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Old 2006-05-03, 15:25   Link #121
Newtyped
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Quote:
Originally Posted by C.A.
Well I see your point, but there are some factors to consider:

How is the mine deployed? Does the mine layer stop and place mines or move and place?

If the mine is placed by a 'stationary' vehicle, it would just freefall to the heaviest object. If it was placed while moving, it would continue moving in the direction of the vehicle and be accelerated towards the heaviest object. Objects in space dont fall towards the nearest object, but instead, more towards the heaviest object.

Does the mine have propulsion on its own? Or is it a dumb mine?

A dumb mine without any propulsion would behave like what I said above, but a self propelling mine would be able to station itself in a spot. And only a self propelled mine may be able to move towards approaching targets.
however there are more than one factors.
if there as a slighty large object several miles away, the mine will go to the closet object with the most mass in the area of the effect.
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Old 2006-05-03, 15:26   Link #122
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Quote:
Originally Posted by C.A.
if you are totally still, with no velocity, you would immediately fall towards the object biggest with largest mass.
This is misleading. Falling is simply acceleration. Acceleration is the result of force. You are constantly being forced towards everything single piece of mass in the entire universe. Most of the the forces are really small, and quite a few cancel out. Add up the force vectors, and this is the direction you will accelerate in. This has to do with the ratio of mass and distance. The amount of acceleration could end up being extremely small.
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Old 2006-05-03, 15:30   Link #123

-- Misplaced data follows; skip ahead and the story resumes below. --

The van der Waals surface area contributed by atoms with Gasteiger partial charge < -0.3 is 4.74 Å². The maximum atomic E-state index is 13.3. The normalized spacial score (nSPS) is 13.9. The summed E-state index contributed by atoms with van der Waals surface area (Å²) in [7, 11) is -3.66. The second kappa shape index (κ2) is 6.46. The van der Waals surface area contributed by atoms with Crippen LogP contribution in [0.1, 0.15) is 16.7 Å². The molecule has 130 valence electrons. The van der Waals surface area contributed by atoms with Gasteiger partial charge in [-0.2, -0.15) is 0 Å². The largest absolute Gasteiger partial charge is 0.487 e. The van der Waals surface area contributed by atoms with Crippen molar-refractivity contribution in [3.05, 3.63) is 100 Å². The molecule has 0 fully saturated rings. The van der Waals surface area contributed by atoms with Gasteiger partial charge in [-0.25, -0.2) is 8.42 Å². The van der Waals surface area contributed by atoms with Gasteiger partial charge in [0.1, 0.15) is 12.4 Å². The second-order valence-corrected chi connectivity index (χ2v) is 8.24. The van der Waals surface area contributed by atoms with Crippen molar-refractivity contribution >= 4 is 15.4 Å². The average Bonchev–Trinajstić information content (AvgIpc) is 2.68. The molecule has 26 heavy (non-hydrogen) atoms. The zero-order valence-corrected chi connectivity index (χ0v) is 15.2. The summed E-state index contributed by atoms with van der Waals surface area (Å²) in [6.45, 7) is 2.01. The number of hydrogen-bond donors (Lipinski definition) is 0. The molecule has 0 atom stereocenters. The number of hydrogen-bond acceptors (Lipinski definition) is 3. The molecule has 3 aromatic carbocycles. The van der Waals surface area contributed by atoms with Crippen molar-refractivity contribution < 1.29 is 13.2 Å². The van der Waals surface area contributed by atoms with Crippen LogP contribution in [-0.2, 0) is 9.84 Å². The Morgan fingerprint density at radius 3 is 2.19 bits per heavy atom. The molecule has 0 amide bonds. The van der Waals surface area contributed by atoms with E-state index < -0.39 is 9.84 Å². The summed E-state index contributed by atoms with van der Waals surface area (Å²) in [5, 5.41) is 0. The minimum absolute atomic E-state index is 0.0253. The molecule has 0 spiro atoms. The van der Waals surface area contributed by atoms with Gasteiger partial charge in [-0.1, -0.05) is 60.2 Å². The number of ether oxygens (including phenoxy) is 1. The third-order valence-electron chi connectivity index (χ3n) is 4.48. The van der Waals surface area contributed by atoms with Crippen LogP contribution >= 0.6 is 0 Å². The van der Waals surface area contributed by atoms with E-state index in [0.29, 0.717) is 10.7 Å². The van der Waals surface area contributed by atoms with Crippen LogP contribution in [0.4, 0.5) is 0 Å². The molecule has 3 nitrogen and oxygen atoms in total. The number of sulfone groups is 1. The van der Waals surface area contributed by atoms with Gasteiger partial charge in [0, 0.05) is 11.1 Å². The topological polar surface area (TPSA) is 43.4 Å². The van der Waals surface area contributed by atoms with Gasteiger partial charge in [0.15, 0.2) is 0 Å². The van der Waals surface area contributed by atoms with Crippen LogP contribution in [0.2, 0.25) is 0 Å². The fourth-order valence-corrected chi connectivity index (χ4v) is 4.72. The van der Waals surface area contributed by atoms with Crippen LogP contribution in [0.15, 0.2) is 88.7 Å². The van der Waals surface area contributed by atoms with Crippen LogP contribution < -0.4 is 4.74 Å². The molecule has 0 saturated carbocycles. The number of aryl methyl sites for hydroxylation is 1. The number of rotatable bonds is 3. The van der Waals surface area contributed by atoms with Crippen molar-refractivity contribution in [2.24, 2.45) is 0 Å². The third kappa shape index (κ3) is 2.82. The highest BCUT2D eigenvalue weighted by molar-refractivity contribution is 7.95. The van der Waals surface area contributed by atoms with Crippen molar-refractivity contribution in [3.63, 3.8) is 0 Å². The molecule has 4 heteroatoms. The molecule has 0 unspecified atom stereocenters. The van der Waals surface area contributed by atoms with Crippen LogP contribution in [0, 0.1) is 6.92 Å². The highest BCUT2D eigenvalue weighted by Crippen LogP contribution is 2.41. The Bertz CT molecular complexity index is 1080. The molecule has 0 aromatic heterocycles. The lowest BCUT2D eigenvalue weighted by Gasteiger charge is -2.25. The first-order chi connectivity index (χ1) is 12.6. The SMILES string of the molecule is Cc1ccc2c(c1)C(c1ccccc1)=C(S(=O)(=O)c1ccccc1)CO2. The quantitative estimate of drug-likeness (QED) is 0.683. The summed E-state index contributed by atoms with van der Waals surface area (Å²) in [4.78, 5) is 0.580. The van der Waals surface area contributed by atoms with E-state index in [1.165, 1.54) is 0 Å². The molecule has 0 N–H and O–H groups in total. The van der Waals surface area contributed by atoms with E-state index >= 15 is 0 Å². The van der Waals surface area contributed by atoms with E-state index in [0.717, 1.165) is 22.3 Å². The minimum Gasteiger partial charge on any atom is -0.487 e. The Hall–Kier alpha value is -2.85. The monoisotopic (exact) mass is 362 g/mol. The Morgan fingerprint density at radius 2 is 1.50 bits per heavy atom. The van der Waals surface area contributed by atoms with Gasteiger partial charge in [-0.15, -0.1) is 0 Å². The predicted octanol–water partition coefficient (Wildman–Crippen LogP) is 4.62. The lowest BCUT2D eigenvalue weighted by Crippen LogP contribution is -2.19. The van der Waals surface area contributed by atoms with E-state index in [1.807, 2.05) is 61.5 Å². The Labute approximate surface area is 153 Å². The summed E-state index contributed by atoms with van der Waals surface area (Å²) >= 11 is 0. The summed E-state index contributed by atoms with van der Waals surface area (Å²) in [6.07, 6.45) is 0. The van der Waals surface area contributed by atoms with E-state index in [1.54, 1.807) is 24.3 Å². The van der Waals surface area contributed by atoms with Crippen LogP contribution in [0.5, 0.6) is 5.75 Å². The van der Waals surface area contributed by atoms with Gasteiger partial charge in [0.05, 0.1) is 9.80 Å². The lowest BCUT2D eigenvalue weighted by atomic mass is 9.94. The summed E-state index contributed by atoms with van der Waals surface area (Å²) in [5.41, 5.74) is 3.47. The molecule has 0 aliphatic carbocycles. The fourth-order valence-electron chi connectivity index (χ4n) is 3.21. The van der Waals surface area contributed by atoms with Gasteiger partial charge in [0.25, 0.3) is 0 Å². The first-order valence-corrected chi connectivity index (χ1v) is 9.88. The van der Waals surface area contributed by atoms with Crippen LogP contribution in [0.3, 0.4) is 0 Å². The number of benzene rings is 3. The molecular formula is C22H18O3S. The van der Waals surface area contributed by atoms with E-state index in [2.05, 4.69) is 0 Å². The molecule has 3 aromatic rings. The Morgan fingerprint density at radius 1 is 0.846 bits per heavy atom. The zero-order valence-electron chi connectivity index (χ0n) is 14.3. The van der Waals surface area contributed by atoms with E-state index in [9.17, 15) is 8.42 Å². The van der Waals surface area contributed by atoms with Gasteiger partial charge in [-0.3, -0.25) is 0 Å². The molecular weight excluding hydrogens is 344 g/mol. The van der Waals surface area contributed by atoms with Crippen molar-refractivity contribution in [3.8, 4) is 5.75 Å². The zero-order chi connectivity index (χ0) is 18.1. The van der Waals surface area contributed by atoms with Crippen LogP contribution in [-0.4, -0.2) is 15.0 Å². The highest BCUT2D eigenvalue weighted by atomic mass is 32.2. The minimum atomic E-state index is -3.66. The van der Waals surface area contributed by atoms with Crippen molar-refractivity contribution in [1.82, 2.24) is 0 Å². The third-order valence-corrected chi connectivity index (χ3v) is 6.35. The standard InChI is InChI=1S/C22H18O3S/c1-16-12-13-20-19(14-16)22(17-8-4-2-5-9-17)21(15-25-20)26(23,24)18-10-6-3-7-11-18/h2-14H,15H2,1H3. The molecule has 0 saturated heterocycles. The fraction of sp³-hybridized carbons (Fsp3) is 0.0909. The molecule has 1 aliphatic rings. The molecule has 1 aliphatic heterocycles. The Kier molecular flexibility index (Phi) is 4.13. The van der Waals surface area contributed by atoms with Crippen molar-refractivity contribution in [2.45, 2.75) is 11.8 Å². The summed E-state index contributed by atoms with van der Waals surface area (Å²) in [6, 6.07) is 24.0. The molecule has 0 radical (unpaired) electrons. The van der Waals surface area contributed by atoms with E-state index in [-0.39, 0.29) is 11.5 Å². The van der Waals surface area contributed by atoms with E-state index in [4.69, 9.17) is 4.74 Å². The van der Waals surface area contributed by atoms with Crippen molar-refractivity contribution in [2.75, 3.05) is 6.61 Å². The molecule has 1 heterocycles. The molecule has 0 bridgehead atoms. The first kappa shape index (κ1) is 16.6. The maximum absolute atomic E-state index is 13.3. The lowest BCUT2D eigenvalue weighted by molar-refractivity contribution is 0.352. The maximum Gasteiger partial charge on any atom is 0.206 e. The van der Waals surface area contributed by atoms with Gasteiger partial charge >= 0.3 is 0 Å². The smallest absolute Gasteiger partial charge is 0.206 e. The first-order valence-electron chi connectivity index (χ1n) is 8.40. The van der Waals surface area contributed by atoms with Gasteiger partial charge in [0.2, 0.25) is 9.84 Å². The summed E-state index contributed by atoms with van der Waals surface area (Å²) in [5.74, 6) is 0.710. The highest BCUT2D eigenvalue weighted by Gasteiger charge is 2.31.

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Quote:
Originally Posted by Newtyped
however there are more than one factors.
if there as a slighty large object several miles away, the mine will go to the closet object with the most mass in the area of the effect.
Yes. Since gravitational force is directly proportional to mass, and inversely proportional to the square of the distance, something twice as far but four times as massive will pull you just as hard. Which of course means that the mine will accelerate towards a point between the two objects.
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Old 2006-05-03, 15:32   Link #124
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Quote:
Originally Posted by Bahamut89
Yes. Since gravitational force is directly proportional to mass, and inversely proportional to the square of the distance, something twice as far but four times as massive will pull you just as hard. Which of course means that the object will accelerate towards a point between the objects.
but of course due to largrange points (yea i kno i bring them up alot lol)
the gravity of the 3rd object (the mine) will most likly be affected by the mass of the 2nd object (the ship) than the mass of the 1st object (planet). Therefore there would prolly be an largrane point interaction with the mine and the ship =/
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Old 2006-05-03, 15:36   Link #125
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Quote:
Originally Posted by Newtyped
but of course due to largrange points (yea i kno i bring them up alot lol)
the gravity of the 3rd object (the mine) will most likly be affected by the mass of the 2nd object (the ship) than the mass of the 1st object (planet). Therefore there would prolly be an largrane point interaction with the mine and the ship =/
Yeah, but the ship is so tiny that the mine would just inch towards it, at most. Probably more on the scale on nanometers. This would, however, take it out of its position and mess things up in the future.